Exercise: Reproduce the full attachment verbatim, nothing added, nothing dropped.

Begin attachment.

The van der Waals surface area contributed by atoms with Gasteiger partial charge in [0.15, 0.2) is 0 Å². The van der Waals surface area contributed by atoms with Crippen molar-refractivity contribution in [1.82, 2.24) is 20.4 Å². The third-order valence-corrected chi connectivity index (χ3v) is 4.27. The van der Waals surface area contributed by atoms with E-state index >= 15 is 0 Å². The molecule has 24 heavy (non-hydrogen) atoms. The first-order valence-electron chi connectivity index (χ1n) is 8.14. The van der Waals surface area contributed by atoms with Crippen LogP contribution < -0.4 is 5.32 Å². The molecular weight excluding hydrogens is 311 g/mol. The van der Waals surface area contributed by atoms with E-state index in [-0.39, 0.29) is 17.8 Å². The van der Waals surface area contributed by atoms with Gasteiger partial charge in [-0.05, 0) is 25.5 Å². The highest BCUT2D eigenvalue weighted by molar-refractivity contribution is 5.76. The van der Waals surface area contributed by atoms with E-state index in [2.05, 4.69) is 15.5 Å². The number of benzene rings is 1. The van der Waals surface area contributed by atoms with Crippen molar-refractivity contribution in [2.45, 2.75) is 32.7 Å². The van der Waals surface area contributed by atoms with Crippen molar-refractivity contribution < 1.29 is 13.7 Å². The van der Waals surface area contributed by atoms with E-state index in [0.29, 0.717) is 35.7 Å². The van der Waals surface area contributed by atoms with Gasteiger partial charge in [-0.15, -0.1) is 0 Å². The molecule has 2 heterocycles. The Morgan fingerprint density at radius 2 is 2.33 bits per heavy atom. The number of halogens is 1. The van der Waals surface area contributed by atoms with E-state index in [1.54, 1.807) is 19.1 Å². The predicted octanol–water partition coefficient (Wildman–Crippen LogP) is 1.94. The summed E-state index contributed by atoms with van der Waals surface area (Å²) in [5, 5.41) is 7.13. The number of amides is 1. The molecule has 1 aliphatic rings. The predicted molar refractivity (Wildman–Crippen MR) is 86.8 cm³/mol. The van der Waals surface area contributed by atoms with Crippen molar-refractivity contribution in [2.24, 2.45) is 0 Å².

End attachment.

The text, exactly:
The van der Waals surface area contributed by atoms with Gasteiger partial charge in [0.15, 0.2) is 0 Å². The van der Waals surface area contributed by atoms with Crippen molar-refractivity contribution in [1.82, 2.24) is 20.4 Å². The third-order valence-corrected chi connectivity index (χ3v) is 4.27. The van der Waals surface area contributed by atoms with E-state index >= 15 is 0 Å². The molecule has 24 heavy (non-hydrogen) atoms. The first-order valence-electron chi connectivity index (χ1n) is 8.14. The van der Waals surface area contributed by atoms with Crippen LogP contribution < -0.4 is 5.32 Å². The molecular weight excluding hydrogens is 311 g/mol. The van der Waals surface area contributed by atoms with E-state index in [-0.39, 0.29) is 17.8 Å². The van der Waals surface area contributed by atoms with Gasteiger partial charge in [-0.05, 0) is 25.5 Å². The highest BCUT2D eigenvalue weighted by molar-refractivity contribution is 5.76. The van der Waals surface area contributed by atoms with E-state index in [2.05, 4.69) is 15.5 Å². The number of benzene rings is 1. The van der Waals surface area contributed by atoms with Crippen molar-refractivity contribution in [2.45, 2.75) is 32.7 Å². The van der Waals surface area contributed by atoms with Crippen molar-refractivity contribution < 1.29 is 13.7 Å². The van der Waals surface area contributed by atoms with E-state index in [0.29, 0.717) is 35.7 Å². The van der Waals surface area contributed by atoms with Gasteiger partial charge in [-0.15, -0.1) is 0 Å². The molecule has 2 heterocycles. The Morgan fingerprint density at radius 2 is 2.33 bits per heavy atom. The number of halogens is 1. The van der Waals surface area contributed by atoms with E-state index in [1.54, 1.807) is 19.1 Å². The predicted octanol–water partition coefficient (Wildman–Crippen LogP) is 1.94. The summed E-state index contributed by atoms with van der Waals surface area (Å²) in [5, 5.41) is 7.13. The number of amides is 1. The molecule has 1 aliphatic rings. The predicted molar refractivity (Wildman–Crippen MR) is 86.8 cm³/mol. The van der Waals surface area contributed by atoms with Crippen molar-refractivity contribution in [2.24, 2.45) is 0 Å².